The Divisional Police Officer in the National Assembly, Sulu-Gambari Abdul, said on Wednesday that the April 18 invasion of the Senate and removal of the mace by hoodlums was a grand conspiracy by forces within the Assembly.
Abdul, who made the allegation during an investigative hearing into the incident by joint ad hoc committee investigating the incident, it wouldn’t have been possible if insidious hands were not involved.
Abdul wondered how five thugs could have succeeded in snatching the mace without collaboration from within. According to him, what happened at the National Assembly was an act of internal conspiracy among some security agencies and some lawmakers.
“There should be a synergy between security agencies and the lawmakers but in this case the attack came from the roof as the Senators are not helping security matters. “On April 16, there was an earlier hint that a group planned to invade the National Assembly and disrupt activities, which called for a build-up of security with two units of mobile police mobilised to the complex.
“However, on April 18, at about 11 a.m., my attention was drawn to a group protesting at the gate, and while I moved to address the group I was informed that some people were running away with the mace.
“I signalled all the entry points that nobody drives in or out but three men approached me identifying themselves as security operatives and requested to be allowed to go.
“The strain of blood on their clothes made me suspicious and I ordered that they should be arrested.
“In all, six people were arrested same day and handed over to the Force Headquarters alongside charms recovered from them.
“In addition, an unmarked Prado jeep and a Toyota Hilux were impounded and they are with the police.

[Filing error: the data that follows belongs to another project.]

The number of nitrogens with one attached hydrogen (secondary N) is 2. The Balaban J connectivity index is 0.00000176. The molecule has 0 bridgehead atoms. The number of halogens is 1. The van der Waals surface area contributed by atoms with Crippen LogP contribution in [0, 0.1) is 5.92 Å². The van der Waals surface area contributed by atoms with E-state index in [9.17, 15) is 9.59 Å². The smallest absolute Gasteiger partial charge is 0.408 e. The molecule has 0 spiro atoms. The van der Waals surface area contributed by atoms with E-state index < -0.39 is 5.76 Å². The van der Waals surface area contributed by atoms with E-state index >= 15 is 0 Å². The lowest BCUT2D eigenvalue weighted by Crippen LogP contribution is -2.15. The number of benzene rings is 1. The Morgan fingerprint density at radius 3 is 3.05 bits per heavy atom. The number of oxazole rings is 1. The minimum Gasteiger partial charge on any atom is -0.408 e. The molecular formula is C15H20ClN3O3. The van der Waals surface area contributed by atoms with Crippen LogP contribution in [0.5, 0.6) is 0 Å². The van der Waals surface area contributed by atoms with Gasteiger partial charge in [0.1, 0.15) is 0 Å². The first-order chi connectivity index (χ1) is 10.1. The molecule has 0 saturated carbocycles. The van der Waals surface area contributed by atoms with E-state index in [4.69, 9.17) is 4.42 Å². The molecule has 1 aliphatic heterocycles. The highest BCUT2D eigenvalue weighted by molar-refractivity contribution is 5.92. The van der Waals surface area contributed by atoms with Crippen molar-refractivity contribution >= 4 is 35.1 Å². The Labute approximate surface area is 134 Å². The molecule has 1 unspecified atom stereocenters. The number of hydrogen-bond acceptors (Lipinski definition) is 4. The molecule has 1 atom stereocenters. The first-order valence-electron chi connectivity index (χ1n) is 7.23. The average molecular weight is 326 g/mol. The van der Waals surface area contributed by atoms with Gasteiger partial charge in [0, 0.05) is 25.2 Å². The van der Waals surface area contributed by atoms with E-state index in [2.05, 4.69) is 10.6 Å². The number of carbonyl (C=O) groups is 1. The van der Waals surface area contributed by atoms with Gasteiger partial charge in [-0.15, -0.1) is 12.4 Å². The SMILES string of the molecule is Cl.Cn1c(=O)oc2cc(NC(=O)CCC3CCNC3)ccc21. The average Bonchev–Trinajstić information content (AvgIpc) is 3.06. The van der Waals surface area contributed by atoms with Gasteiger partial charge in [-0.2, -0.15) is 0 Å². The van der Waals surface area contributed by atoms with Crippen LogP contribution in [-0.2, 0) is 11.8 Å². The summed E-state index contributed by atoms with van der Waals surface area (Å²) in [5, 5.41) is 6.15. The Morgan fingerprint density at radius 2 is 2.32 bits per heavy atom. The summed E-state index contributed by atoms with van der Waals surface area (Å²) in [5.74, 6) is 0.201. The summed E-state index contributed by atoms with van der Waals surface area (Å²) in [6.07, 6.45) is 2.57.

“It was later that I observed that the protest was a diversionary attention to move me out and that the protesters were same group with those that attacked,” Abdul said.
He said that there was no communication from the Sergeant-at-Arms to the National Assembly during the invasion by the thugs. Earlier, the Sergeant-at-Arms, Brighton Danwalex, had said that report from investigation after the incident said that a Senator, Ali Ndume, instructed the men assigned to protect the mace not to touch it during the invasion.
According to him, it was wrong for them to take orders from Ndume. “Security men are having challenges with some legislators because they don’t want to follow checks,” he added. Danwalex said that security officials were overpowered due to lack of non-functional security gadgets to enhance operational capacity.
“There is no functional walkie-talkie; we would have alerted all the exit points. “The CCTV is not functioning and there is only one operational patrol vehicle and the entrance into the white house requires biometric doors,” he said.
The Chairman of the Committee, Bala N’allah, requested the police to furnish it with copy of station diary where entry of the crime was made. He also directed that the committee should be given copy of crime routine diary, pictures of those arrested and the transfer register explaining where the invaders were transferred to.
On her part, the co-chairman of the committee, Betty Apiafi, blamed the invasion on negligence on the part of the Sergeant-at-Arms. She accused them of failing to raise alarm having observed something unusual.
Similarly, Shehu Sani, accused the security operatives in the complex of regularly collecting money to allow unauthorised persons into the premises. “People troop in here by paying money to security. Supposing they were terrorists and had it been that they came in to kill someone, they would have succeeded.
“How could five thugs succeed if there was no collusion? “Security men here control crowd who come to protest but melted away that day and the two Sergeant-at-Arms, who normally protect the mace, were not seen,” Sani said.
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